BARACK OBAMA BIRTH CERTIFICATE: Suit contesting Obama's citizen...

The U.S. Supreme Court will consider Friday whether to take up a lawsuit challenging President-elect Barack Obama 's U.S. citizenship, a continuation of a New Jersey case embraced by some opponents of Obama's ... Full Story
Obskeptic

Southfield, MI

#177447 Nov 2, 2013
wojar wrote:
<quoted text>
I fault Republicans for being hypocrites. Republicans flip-flopped as soon as dems decided to use the Heritage Plan's individual mandate.
The individual mandate was hatched in the Heritage Foundation and implemented first in Massachusetts. Heritage lauded the plan. The majority in Massachusetts do not want to see the plan repealed. But as soon as dems adopted the plan it became socialism and Republicans screamed the Mass plan failed. It didn't.
<quoted text>
Is that why congress has to implement "the doctor fix" for medicare and medicaid almost annually just to keep enough of them willing to participate in that program wojar?

“zero nuclear weapons”

Since: Sep 08

Perryville

#177448 Nov 2, 2013
WelbyMD wrote:
<quoted text>That is correct. Impeach the Kenyan-born Antichrist!
www.AE911truth.org
I was wrong about MABUS being the Anticrist it is WelbyMD

Since: May 10

Location hidden

#177449 Nov 2, 2013
wojar wrote:
<quoted text>
I fault Republicans for being hypocrites. Republicans flip-flopped as soon as dems decided to use the Heritage Plan's individual mandate.
The individual mandate was hatched in the Heritage Foundation and implemented first in Massachusetts. Heritage lauded the plan. The majority in Massachusetts do not want to see the plan repealed. But as soon as dems adopted the plan it became socialism and Republicans screamed the Mass plan failed. It didn't.
<quoted text>
Obskeptic wrote:
<quoted text>
Is that why congress has to implement "the doctor fix" for medicare and medicaid almost annually just to keep enough of them willing to participate in that program wojar?
He still thinks RomneyCare and ObamaCare (PelosiCare) were Republican initiatives! Not only did not one Republican vote for PelosiCare but 34 Democrats voted against it!!!

Since: May 10

Location hidden

#177450 Nov 2, 2013
nebka wrote:
<quoted text>
I was wrong about MABUS being the Anticrist it is WelbyMD
Coming from an Atheist, I think that is funny!
Fox News Propaganda

Sayville, NY

#177451 Nov 2, 2013
Scrutiny wrote:
<quoted text>
At it's height there were only 5,000 people in the Italian Mafia.
Amazing the control they possessed.
No, air superiority has never won a war on it's own. But the nation that has it hasn't properly lost either. Vietnam doesn't play... air superiority was a political map. Not a true use of air power.
It is my understanding that al Qaeda like Cosa Nostra do not use any electronic communications.

Word of mouth is used therefore nullifying NSA spying.

We had air superiority in Vietnam and lost, same with Korea lost, same with Iraq lost, and same with Afghanistan lost.

I do agree we are second to none in Air Power which creates an enormous advantage.

Sincerely,
Hearts & Minds
Zulfazli Ahmad

Dubai, UAE

#177452 Nov 2, 2013
got my United Arab Emirates Bio-metric Passport from john kenney and his email is pobama25@yahoo. com The Passport is Original.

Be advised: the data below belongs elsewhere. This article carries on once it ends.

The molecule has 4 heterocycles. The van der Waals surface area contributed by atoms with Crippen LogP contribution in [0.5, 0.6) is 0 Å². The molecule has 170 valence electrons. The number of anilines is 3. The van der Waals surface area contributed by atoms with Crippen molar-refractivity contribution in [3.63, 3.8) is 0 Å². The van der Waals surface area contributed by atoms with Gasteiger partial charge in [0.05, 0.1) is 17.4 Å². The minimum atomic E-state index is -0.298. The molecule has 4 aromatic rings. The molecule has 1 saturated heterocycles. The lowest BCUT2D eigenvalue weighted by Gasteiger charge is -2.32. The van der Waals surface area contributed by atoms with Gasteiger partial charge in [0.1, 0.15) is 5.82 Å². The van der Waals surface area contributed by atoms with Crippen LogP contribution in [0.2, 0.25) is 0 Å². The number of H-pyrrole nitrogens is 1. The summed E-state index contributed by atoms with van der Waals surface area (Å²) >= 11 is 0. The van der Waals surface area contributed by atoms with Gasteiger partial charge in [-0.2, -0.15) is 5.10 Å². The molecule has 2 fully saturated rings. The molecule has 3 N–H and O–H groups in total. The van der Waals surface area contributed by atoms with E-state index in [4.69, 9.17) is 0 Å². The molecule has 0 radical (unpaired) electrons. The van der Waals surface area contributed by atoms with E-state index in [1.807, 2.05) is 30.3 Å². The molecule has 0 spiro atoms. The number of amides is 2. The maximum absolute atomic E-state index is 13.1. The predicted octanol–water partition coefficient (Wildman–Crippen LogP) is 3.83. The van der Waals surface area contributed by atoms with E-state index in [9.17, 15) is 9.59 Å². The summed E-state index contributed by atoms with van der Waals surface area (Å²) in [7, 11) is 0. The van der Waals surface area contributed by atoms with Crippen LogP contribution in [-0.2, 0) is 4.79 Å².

Fox News Propaganda

Sayville, NY

#177453 Nov 2, 2013
Jacques from Ottawa wrote:
<quoted text>
I have a hard time with Penn and Teller. They are gross and boorish. And I don't see the point in stuff like "Fuck**G Mother Teresa" and "Fuck**g Ghandi" and "fuck**g Dalai Lama" , etc. I also hear a lot of rumours coming out of their foul mouths, rumours that, like Rogue, they do not substantiate, though yes, some of them must be true if one throws enough of them around. What's more, it seems that Terasa and Ghandi, to name just two, have not done a single positive thing in their lives, not unlike the Dalai Lama whom even I was never that impressed with, but there is a limit to lambasting people.
Christopher Hitchens video I have not seen yet, as the first one was after all 30 minutes long.
These people, unlike Teller and Penn, are not perfect, nor
did they ever claim to be. But then, who is?
I agree with you.

The most important thing to remember is that Saints are Sinners.

Nobody is perfect with the exception of JESUS who was human and divine.

I fell asleep watching the Hitchens clip but I will listen to it again.
Fox News Propaganda

Sayville, NY

#177454 Nov 2, 2013
Jacques from Ottawa wrote:
<quoted text>
My reply, part II .You quote the NY Post. typical. Rupert Murdoch-owned. Been following the trials of his crappy newspapers and his underling in London? And you quote his crap?
And the other newspaper is the Washington Times whose proprietor is the Rightwing Republican Cult Leader Sun Myung Moon.

LOL

Fox News Propaganda

Sayville, NY

#177455 Nov 2, 2013
Scrutiny wrote:
<quoted text>
The lesser of two evil's is still evil.
If voting changed anything important, it would be illegal.
"Those who cast the votes decide nothing.
Those who count the votes decide everything." Josef Stalin
Joe OBiden

Jacksonville, FL

#177456 Nov 2, 2013
At no time was the Obama Administration aware,
of what the Obama Administration was doing.

“Facts trump speculation”

Since: Dec 08

RationalState

#177457 Nov 2, 2013
Rogue Scholar 05 wrote:
<quoted text>
One person writes an opinion piece published in Heritage Foundation and automatically it becomes the policy of all Republicans?
Next, the "Mass plan" has been amended at least twice with a third amendment effort cancelled because the "Mass plan" will be null and voided by PelosiCare.
By the way, how many pages were in the "Mass plan" and how many in PelosiCare? If you don't like the "Mass plan" you can move to another state but if you don't like PelosiCare you have to leave the U.S.!
Stuart Butler was paid to come up with the "Heritage Plan". The notion that butler was a rogue element within Heritage is pure BS. Republicans introduced the Health Equity and Access Reform Today Act in 1993, incorporating the heritage Plan's individual mandate. Later the Massachusetts plan based on Heritage's plan was lauded by the Foundation. Again, the notion that the so-called "Heritage Plan" was one man's opinion is pure bunk. The Health Access Reform Today Act was "sponsored by John Chafee, of Rhode Island, and co-sponsored by eighteen Republicans, including Bob Dole, who was then the Senate Minority Leader." Republicans obviously were not screaming that it was unconstitutional socialism. Concerning the individual mandate at the NATIONAL level, Mitt Romney said on Meet The Press,“a number of Republicans think is a very good health-care plan—one that we support.” But today it is anathema among Republicans. That is because it has Barack Obama's name on it.